Audi gets the TT right – goes good and looks great

By Jim Meachen and Ted Biederman

We enjoy driving vehicles that force people to take a second look. It’s good for our ego. “Gee, maybe they’re looking at me?” Nah!

We like vehicles that entice people into parking lot conversations. It’s fun and it becomes our mini unscientific survey. Most people that like cars are usually pretty interesting and well informed; except those that say “wow – what is it?” We especially like vehicles that are admired for their unique style, unlike many, even if capable and well done, that become invisible in a sea of ordinary sheetmetal.

But when something like the 2008 Audi TT 3.2 Quattro comes along it lifts the spirits, and the public acknowledgment that comes with the car is like a mood elevator.

The second generation TT sports car is not only wonderful eye candy, it’s a wonderful driver with practical space for such important things as two sets of golf clubs or enough luggage for a four-week road trip across the country.

If you are looking for a sports car that’s got it all — strong performance, razor-sharp handling, slot-car cornering, a spacious cockpit, a well-appointed and stylish interior, the storage space of a sub-compact sedan — at a rather affordable price, then welcome to the wonderful world of Audi.

The TT entered the world in 1998 with a bold overturned bathtub look. No more!
The second-generation TT — introduced earlier in 2007 as a 2008 model — continues with that theme, but with sharper edges and more muscular lines. A character line that runs the length of the car over the TT’s pronounced wheel arches gives it a slimmer, less bulbous appearance. Besides the sheetmetal tweaking, the biggest change is the addition of the new big-mouth grille treatment all Audi vehicles receive these days.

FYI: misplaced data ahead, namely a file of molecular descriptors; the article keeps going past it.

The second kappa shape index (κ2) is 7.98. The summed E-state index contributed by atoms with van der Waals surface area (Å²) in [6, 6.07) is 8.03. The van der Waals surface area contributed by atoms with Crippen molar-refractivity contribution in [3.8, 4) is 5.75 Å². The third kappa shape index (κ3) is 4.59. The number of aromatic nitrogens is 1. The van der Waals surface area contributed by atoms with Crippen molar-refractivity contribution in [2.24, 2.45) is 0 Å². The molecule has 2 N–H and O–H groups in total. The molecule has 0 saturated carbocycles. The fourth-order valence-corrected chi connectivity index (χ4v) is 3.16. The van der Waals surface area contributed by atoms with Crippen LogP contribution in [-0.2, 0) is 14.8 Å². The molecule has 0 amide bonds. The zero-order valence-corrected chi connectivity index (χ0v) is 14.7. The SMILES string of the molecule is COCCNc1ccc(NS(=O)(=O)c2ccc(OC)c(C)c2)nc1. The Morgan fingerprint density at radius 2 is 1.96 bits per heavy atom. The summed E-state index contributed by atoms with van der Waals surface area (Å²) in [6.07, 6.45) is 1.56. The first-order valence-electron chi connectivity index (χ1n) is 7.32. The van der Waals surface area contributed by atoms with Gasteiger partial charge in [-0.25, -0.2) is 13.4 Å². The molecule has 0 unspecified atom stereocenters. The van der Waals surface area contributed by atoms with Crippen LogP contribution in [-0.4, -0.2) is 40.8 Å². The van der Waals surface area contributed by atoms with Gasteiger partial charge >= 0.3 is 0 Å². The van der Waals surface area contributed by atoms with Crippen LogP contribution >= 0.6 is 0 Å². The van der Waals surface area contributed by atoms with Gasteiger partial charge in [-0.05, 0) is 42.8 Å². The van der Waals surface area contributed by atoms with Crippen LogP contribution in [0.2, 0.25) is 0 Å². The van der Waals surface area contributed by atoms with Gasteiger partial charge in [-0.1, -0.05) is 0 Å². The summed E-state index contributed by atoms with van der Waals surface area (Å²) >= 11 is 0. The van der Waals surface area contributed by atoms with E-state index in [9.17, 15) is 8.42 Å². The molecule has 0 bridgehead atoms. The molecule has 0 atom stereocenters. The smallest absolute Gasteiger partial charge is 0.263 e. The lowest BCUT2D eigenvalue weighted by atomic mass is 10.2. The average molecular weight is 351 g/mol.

The TT, which has grown by five inches in length, a change that makes it bolder and confident, comes in both coupe and roadster versions and with two engine choices, a 2.0-liter turbocharged four-cylinder making 200 horsepower and a 3.2-liter V-6 generating 250 horsepower. We have driven both coupe and ragtop and both engines – and our consensus is that we’ll take it in any configuration any time. We’re smitten!
No matter your choice — hard top or soft top, turbo four or V-6 with base prices ranging from $35,000 to $46,000 — you will be rewarded with automotive entertainment in high style.

Our most recent experience was with a 3.2 coupe with all-wheel drive. What a great choice for our sporting nature such as it is. We think that it is our more mature being that makes the TT even better. And the consensus around the water cooler seems to highest among the 40-plus set. A group of people that really express themselves by what they drive.

OK. Let’s get straight. The TT 3.2 is not the fastest sports car out there. And although it takes the back-road twists and turns with considerable dexterity, it’s not the greatest cornering machine in the known universe. And while its very useful cargo space under the hatch — it will nicely hold two sets of golf clubs — is very practical, the Chevrolet Corvette has even more space.

But the combination of sports car attributes, together with the TT coupe’s unique sheetmetal and relatively affordable price, make it an all-around winner.

Opt for the 2.0 and you’ll find front-wheel drive and the amazing paddle-shift automated transmission called “S-tronic” are standard.

The 3.2 comes with Quattro (all-wheel drive) as standard equipment and buyers have the choice of S-tronic or a slick-shifting six-speed manual. With all-wheel drive, torque is split 85-15 front-to-rear with 100 percent of torque available to either set of wheels if needed.